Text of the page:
Progress on vaccination of CSO workers in Moscow

Progress on vaccination of CSO workers in Moscow

14 July 2021

Moscow NGOs (CSOs) have been organising vaccination campaigns to meet the Chief Medical Officer’s target to immunise 60% of the workforce.

On 16 June, Elena Andreeva, Moscow’s Chief Medical Officer, signed an order on mandatory vaccination of 60% of employees. This order likewise applies to Moscow residents working in social protection and social services.

Vaccination is required for full-time staff, as well as for workers with civil law contracts, including one-off contractors.

In favour of vaccination

The Shagi (Steps) fund to fight against HIV/AIDS has supported vaccination from the very beginning. According to Kirill Barskii, the fund’s programme leader, the organisation has already vaccinated over half of its employees and volunteers, including those on civil law contracts.

Several people have medical exemptions but don’t yet know how to process the QR-codes. The 60% vaccination target has already been met by the Lavka radostei (The Shop of Joy) fund. What’s more, half of Lavka’s staff had already received the jab before management issued the request.

In total, the fund employs 17 people, most of whom work remotely. One employee is under a civil law contract, and they received the vaccine in May 2021.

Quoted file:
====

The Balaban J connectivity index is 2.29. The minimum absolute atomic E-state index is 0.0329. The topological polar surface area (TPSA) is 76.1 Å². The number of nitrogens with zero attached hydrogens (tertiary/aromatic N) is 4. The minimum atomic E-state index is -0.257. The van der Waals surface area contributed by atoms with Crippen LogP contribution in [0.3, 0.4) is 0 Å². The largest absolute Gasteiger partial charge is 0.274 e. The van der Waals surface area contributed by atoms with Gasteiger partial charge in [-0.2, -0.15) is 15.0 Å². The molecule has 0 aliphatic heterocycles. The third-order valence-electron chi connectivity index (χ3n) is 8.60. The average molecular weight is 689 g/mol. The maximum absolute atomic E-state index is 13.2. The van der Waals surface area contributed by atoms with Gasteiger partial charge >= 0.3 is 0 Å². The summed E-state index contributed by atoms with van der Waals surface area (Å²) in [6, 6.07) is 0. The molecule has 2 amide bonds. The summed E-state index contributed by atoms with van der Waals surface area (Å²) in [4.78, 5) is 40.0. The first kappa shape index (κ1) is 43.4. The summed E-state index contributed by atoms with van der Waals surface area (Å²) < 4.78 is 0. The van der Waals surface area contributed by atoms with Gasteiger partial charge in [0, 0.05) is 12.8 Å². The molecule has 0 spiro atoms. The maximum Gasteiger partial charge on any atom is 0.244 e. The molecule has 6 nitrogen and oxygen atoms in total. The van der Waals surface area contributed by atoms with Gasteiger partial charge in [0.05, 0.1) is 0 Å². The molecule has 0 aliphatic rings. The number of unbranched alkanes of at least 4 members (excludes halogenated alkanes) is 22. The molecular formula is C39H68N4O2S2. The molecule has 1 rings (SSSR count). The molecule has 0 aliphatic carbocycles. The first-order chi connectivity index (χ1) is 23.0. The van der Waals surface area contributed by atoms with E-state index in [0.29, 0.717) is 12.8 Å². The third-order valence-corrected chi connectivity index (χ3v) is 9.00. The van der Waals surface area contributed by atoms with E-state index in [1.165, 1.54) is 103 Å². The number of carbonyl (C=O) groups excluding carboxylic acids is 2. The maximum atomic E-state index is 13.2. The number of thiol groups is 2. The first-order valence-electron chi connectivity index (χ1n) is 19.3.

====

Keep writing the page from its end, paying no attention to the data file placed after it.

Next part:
“Many view it positively, although there has been some negative feedback. I think it’s because we live in a free country and it’s ended up being forced upon us. But we understand it’s a necessary measure, you have to be mindful of people around you and not just yourself,” says Ivanna Komarova, the fund’s administrative director.

…but against it being mandatory

There are 15 employees in the international CSO Doctor Liza’s Fair Care, 13 of whom have QR-codes: seven fell ill, while six were vaccinated.

Olga Demicheva, president of Doctor Liza’s Fair Care, told ASI that no one had been forced to be vaccinated. Doctors work at the fund and employees are free to direct any questions to them. Moreover, workers on civil law contracts were consulted regarding vaccinations: they had all received one already.

“I’m a doctor myself and I’m undoubtedly in favour of voluntary vaccinations. It’s better to discuss things with people than to just give them orders. Several people who came to see me said: “I wanted the vaccination, but because of the campaign I’ve started to have doubts”. This is precisely what we don’t want to see happen,” replies Demicheva.

The director of a large non-profit organisation told ASI in confidence that they don’t understand why the vaccination programme has been extended to remote workers and those on civil law contracts.

In addition, the director thinks that the list of illnesses which can be used as medical exemptions is incomplete. They also remarked that some employees may not trust the vaccine.

“In general, relationships between employees in CSOs are slightly different from those in businesses, they’re more friendly. And here you have a director saying: up till now we were friends, but now you’re going to do what I say, otherwise you’ll be dismissed from work or fired. It creates a negative working atmosphere,” said the CSO director.


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